Saturday, September 15, 2012

10 Bookish People I Want to Meet

10 Bookish People I’d Love to Meet is the Top Ten Tuesday theme for September 18 over at The Broke and the Bookish.

Sadly, some of my literary heroes, people I have long admired and wished to meet, are no longer with us. Madeleine L’Engle was 88 when she passed away in 2007. Maurice Sendak died in May 2012 at the age of 83. Else Holmelund Minarik, 91. Diana Wynne Jones was only 76. Anne McCaffrey was 85. Ruth Chew, 90. Eleanor Estes, 82. Ray Bradbury, 91. Russell Hoban, 86. Sid Fleischman, 90. And my favorite childhood author, Catherine Woolley, whose Ginnie and Geneva books I read, reread, and reread again--was 100.

I’m sad that they are gone. The world is not the same without them. But isn't it interesting and encouraging that so many of these folks lived well into their 80s and 90s? I choose to believe there’s something about the process of imaginative writing that keeps a person mentally and physically young.

If only I could do what Owen Wilson did in Midnight in Paris! But since I haven't yet found that magical clock tower, what living authors do I most want to meet?

I want to pick her brain about creating memorable and universal characters. Who doesn't know and love Henry, Ribsy, Beezus, and Ramona?

She is simply brilliant, and I’m in awe of her accomplishment. 

Water for Elephants and Ape House gripped me from the first page and never let go. Tell me, Sarah, please--what’s your secret?

In an NPR radio interview years ago, she impressed me as someone I would  very much like to know. And I love her writing.

I’ve read a lot of children’s fantasy, and Midnight for Charlie Bone and its sequels still top my list of favorites.

I want to know how she writes so many incredible books so quickly, and sustains that pace over time. I’m also impressed with her kind and straightforward manner in online interactions.

Nobody writes magical realism like Hoffman. How does she do it?

Anyone who can write like that is sure to be an interesting dinner companion! Also, I’d love to learn about his system of worldbuilding.

I was twelve when Are You There, God? It’s Me, Margaret came out. Forever was published when I was 17. I read Tales of a Fourth Grade Nothing and its sequels to my kids. Judy Blume is an icon, and I want to hear her insights on creating groundbreaking literature for kids and young adults.

Sorry to be heretical, but I’m not going to talk about The Giver or Number the Stars. After all these years, I still love Anastasia best of all.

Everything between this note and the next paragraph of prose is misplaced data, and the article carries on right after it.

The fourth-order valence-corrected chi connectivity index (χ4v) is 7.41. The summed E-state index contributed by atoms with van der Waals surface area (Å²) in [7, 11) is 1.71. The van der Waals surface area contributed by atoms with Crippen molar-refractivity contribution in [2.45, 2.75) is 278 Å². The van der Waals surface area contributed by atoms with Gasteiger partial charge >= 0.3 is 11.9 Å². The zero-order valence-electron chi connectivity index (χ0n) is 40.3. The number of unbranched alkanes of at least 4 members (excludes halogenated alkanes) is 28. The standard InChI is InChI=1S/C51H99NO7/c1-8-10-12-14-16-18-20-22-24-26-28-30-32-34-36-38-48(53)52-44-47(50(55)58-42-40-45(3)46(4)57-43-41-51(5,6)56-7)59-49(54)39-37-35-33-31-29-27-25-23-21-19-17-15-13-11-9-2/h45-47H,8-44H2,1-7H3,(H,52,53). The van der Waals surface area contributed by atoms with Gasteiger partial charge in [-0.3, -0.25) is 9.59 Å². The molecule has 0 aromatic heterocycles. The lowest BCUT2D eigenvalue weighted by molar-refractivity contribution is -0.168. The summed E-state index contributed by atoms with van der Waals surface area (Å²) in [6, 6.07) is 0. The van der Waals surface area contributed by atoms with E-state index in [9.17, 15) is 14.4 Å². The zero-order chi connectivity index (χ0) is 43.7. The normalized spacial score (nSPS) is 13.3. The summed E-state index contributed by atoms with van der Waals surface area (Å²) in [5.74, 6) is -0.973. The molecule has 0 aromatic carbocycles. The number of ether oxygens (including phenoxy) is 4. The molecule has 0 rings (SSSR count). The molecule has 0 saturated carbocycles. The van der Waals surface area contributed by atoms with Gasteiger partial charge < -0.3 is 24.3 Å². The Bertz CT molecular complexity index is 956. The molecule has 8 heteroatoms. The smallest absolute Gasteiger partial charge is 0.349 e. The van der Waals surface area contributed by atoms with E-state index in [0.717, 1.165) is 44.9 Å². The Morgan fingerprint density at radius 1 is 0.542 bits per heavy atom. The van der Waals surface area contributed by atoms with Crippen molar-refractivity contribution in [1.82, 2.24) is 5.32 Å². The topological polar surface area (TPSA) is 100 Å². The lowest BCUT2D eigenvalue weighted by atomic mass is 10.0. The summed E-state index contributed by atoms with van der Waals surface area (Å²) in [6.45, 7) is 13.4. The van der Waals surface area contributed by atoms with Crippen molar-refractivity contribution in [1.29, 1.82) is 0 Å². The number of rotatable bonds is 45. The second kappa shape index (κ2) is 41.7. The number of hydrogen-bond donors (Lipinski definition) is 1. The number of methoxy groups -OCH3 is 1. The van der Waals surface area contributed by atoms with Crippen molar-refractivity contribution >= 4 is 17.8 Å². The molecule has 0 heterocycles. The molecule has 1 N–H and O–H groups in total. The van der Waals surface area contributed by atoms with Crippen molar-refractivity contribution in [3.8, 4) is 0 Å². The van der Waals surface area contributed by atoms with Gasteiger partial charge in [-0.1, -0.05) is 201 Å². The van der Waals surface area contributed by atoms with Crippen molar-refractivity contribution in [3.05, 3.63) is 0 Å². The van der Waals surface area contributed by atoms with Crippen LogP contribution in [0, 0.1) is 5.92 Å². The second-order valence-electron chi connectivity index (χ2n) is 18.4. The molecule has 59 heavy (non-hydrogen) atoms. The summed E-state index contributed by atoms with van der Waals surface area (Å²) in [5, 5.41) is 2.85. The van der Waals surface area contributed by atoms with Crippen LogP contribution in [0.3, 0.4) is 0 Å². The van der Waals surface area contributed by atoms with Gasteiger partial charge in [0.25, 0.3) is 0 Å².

What a multitalented guy! From the whimsical, pastel mice of Lilly’s Purple Plastic Purse to the honesty and emotion of Olive’s Ocean, Henkes can do it all.

Oops, that might have been eleven. And even so, I’m sure I’m unintentionally omitting lots of people who deserve to be on the wanna-meet list. But it’s a start.

What literary people do you most want to meet?


Mirka Breen said...

The first part of the list reminded me of the book about the FIVE PEOPLE YOU MEET IN HEAVEN, only you've got eleven. Heaven will be doubly sweet!
Personally I would like to meet those who were known as great conversationalists, because not all writers are. I may love their work, but not all writers are as generous or gifted with sharing themselves in person. (With this sort of observation, you'll understand why I’m not naming names.)

Ruth Donnelly said...

That is a good point, Mirka. Some people speak brilliantly on the page, but might not be so forthcoming in real life.

Anonymous said...

Yes! I was a huge Ruth Chew fan as a kid (and still am, though it's really hard to find any of her books). And I second the Anastasia books as favorite Lowry ones. The Giver is phenomenal, but Anastasia is a classic.

Angie Sandro said...

I would love to meet George R. R. Martin and Stephen King. I would probably turn into a puddle of goo-- totally worthless, and unable to hold a rational conversation without babbling like an idiot. So, it's best if this dream is never actualized IMO.

Ruth Donnelly said...

mlicious, glad to know another Ruth Chew and Anastasia fan!

Angie, yeah, that's my problem too. I would blurt out something ridiculous, and they would give me a wary look and walk the other way!

Marcia said...

Yes, isn't it wonderful what long lives these people lived? So much for the myth of authors dying young.

Another Ginnie and Geneva lover? I adored those books. I liked the Cathy Leonard books, too.

Ruth Donnelly said...

Marcia, glad to know you loved the Ginnie and Geneva books, too. My favorite was Ginnie and Her Juniors, in which Ginnie starts a babysitting business. I had forgotten about Cathy Leonard--thanks for the reminder!